How Hercules gave nods to Black culture. 

Hercules is something of a hood icon. It was the first time many kids probably saw Black women portrayed as the muses and Greek chorus. This gaggle of doo-wopping muses sang the funky, soulful Hercules theme. There were also pivotal aspects of hood culture, some of it is even social commentary. Hercules’s character is parallel to the superstar basketball players of the ’90s, their rabid fans, and endorsement deals. The creators, Ron Clements and John Musker, even referred to Hercules as the Michael Jordan of his time. 

In the movie, we see a young Hercules’ as he rises to fame for being a demi-God with some serious strength. When the hero-worship begins, he snags a sweet endorsement deal — but these aren’t Nike Jordans — they’re fresh to death Hercules sandals called Air-Hercs. When the villain Hades sees that one of his minions is rocking the Hercules sandals his response is simple and iconic: what are those?The phrase has now become a popular meme on Black Twitter going so far as being referenced in the “Black Panther” movieThe hero even has his own version of a Gatorade sponsorship, the drink is called “Herculade.”

A Latinx Megara embraces feminism.

Unlike other Disney women of the era, Megara was never waiting to be saved. She was sarcastic, witty, and pretty unimpressed with Hercules’ attempts to holler at her. Krysa Rodriguez’ Megara puts feminism at the forefront — again we see subtle codes made explicit.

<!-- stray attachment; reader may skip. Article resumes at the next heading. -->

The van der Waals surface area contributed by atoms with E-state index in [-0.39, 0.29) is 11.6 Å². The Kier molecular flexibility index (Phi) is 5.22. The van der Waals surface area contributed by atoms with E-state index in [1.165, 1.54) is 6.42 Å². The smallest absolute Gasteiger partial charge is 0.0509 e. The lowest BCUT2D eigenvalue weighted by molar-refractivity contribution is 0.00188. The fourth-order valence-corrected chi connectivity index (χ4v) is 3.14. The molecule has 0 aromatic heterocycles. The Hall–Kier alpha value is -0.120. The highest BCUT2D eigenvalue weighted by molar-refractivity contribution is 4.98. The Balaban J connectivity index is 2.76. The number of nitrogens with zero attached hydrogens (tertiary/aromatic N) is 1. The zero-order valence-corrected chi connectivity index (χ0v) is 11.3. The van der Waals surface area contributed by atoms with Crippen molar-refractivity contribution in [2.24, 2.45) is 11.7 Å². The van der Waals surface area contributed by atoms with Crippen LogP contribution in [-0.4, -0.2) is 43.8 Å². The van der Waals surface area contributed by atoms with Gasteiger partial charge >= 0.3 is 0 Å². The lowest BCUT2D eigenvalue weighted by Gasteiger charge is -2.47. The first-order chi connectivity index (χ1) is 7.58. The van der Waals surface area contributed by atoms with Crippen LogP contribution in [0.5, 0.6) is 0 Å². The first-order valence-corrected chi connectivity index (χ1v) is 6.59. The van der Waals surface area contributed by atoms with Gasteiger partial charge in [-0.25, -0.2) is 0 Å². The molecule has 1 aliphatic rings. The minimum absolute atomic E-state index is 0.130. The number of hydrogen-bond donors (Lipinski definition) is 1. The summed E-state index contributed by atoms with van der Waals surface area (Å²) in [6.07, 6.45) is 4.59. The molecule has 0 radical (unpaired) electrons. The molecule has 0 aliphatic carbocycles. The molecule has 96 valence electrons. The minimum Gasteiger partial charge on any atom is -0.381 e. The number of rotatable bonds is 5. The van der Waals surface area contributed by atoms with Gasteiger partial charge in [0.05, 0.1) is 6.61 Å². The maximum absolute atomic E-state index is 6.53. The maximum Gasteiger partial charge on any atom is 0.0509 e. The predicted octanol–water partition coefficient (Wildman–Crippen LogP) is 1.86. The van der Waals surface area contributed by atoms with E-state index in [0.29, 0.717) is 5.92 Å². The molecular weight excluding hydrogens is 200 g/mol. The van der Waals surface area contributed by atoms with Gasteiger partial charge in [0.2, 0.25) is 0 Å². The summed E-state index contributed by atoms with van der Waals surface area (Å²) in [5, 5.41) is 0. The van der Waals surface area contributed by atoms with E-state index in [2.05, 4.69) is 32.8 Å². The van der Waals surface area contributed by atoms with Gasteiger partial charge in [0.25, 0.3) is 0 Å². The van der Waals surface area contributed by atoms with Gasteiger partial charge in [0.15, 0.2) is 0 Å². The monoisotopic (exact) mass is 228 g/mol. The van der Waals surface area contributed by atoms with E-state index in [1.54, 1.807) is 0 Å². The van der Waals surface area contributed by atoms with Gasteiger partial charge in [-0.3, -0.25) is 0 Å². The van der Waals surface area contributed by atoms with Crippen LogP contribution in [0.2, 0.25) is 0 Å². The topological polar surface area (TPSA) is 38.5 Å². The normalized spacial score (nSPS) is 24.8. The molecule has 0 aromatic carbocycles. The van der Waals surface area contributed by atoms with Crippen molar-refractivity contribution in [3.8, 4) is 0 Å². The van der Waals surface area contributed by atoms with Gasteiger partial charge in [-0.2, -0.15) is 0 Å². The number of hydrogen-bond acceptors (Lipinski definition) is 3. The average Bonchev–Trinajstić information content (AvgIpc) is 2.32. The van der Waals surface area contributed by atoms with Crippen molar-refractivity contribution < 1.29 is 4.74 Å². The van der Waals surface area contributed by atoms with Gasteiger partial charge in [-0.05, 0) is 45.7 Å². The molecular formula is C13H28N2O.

“In a new song, a pants-clad Meg imagines a world without men, envisioning it as a utopia where she could do as she pleases. A dopey, lovestruck Hercules, seeking to demonstrate his feminist credentials, replies clumsily, ‘My mom’s a woman,’” writes Adrienne Westenfeld for Esquire.

Diversity is always an improvement. We live in a multicultural world, there is never anything wrong with reflecting that in the stories we tell. After all, it’s the stories we tell that teach us who we are and who we will become. For Hercules that is learning the truth about his traumatic past to create a better future — for America, well, it’s no different.

This Short Film Centers Around A Black Father Doing His Daughter’s Hair

Entertainment

This Short Film Centers Around A Black Father Doing His Daughter’s Hair

When it comes to grooming a daughter’s hair, Black fathers haven’t been shy about expressing the difficulties that come along with the morning ritual. And Afro-Latino fathers are no exception. In Latinx communities with large Afro-Latino populations, having “good hair” is a label we all have to contend with. Young girls have a lot of pressure put on them to look put-together so, by extension, our families look put together. 

We all have memories of our mothers making sure our baby-bangs were smoothed down and our outfits were washed and pressed to perfection. 

Being well-groomed is so important to Afro-Latinos who face societal pressure to look perfect in order to combat bias.

Kickstarter

So, when fathers occasionally have to groom their children when their mother is unavailable, the pressure, needless to say, is on. We’ve all seen the genre of viral videos where fathers struggle to part, brush, braid and secure their daughters’ hair–obviously not previously aware of all the labor that goes into daily hair upkeep. Even celebrities have gotten in on the trend with men like Alexis Ohanian, husband to Serena Williams, joining “Natural Hair” groups on Facebook to learn more about their children’s rizos